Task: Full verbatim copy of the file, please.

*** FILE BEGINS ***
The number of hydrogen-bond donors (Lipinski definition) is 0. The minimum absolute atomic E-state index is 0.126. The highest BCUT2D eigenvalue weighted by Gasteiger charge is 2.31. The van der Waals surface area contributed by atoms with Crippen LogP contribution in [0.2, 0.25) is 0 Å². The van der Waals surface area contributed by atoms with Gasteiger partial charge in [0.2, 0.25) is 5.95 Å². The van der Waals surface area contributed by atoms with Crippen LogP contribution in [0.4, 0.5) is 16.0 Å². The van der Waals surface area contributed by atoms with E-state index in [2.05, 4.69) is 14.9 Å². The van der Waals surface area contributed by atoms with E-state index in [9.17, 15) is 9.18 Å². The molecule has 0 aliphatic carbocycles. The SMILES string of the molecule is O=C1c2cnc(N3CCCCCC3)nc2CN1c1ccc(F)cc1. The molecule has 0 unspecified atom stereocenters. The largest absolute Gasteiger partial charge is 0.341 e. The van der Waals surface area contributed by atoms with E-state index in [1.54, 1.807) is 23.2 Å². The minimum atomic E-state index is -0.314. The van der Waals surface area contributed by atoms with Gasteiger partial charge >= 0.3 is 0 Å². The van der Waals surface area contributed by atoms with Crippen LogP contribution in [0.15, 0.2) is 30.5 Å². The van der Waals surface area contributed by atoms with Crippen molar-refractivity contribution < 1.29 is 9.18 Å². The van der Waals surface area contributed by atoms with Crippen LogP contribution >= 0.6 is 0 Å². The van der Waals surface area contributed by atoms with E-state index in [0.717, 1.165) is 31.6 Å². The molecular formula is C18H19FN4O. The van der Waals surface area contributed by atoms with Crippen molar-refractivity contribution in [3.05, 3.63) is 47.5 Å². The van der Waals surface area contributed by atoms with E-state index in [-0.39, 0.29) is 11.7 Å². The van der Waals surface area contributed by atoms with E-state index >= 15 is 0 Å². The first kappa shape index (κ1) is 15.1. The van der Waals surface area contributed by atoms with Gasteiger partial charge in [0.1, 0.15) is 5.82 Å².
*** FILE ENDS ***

The number of hydrogen-bond donors (Lipinski definition) is 0. The minimum absolute atomic E-state index is 0.126. The highest BCUT2D eigenvalue weighted by Gasteiger charge is 2.31. The van der Waals surface area contributed by atoms with Crippen LogP contribution in [0.2, 0.25) is 0 Å². The van der Waals surface area contributed by atoms with Gasteiger partial charge in [0.2, 0.25) is 5.95 Å². The van der Waals surface area contributed by atoms with Crippen LogP contribution in [0.4, 0.5) is 16.0 Å². The van der Waals surface area contributed by atoms with E-state index in [2.05, 4.69) is 14.9 Å². The van der Waals surface area contributed by atoms with E-state index in [9.17, 15) is 9.18 Å². The molecule has 0 aliphatic carbocycles. The SMILES string of the molecule is O=C1c2cnc(N3CCCCCC3)nc2CN1c1ccc(F)cc1. The molecule has 0 unspecified atom stereocenters. The largest absolute Gasteiger partial charge is 0.341 e. The van der Waals surface area contributed by atoms with E-state index in [1.54, 1.807) is 23.2 Å². The minimum atomic E-state index is -0.314. The van der Waals surface area contributed by atoms with Gasteiger partial charge >= 0.3 is 0 Å². The van der Waals surface area contributed by atoms with Crippen LogP contribution in [0.15, 0.2) is 30.5 Å². The van der Waals surface area contributed by atoms with Crippen molar-refractivity contribution < 1.29 is 9.18 Å². The van der Waals surface area contributed by atoms with Crippen LogP contribution >= 0.6 is 0 Å². The van der Waals surface area contributed by atoms with E-state index in [0.717, 1.165) is 31.6 Å². The molecular formula is C18H19FN4O. The van der Waals surface area contributed by atoms with Crippen molar-refractivity contribution in [3.05, 3.63) is 47.5 Å². The van der Waals surface area contributed by atoms with E-state index in [-0.39, 0.29) is 11.7 Å². The van der Waals surface area contributed by atoms with E-state index >= 15 is 0 Å². The first kappa shape index (κ1) is 15.1. The van der Waals surface area contributed by atoms with Gasteiger partial charge in [0.1, 0.15) is 5.82 Å².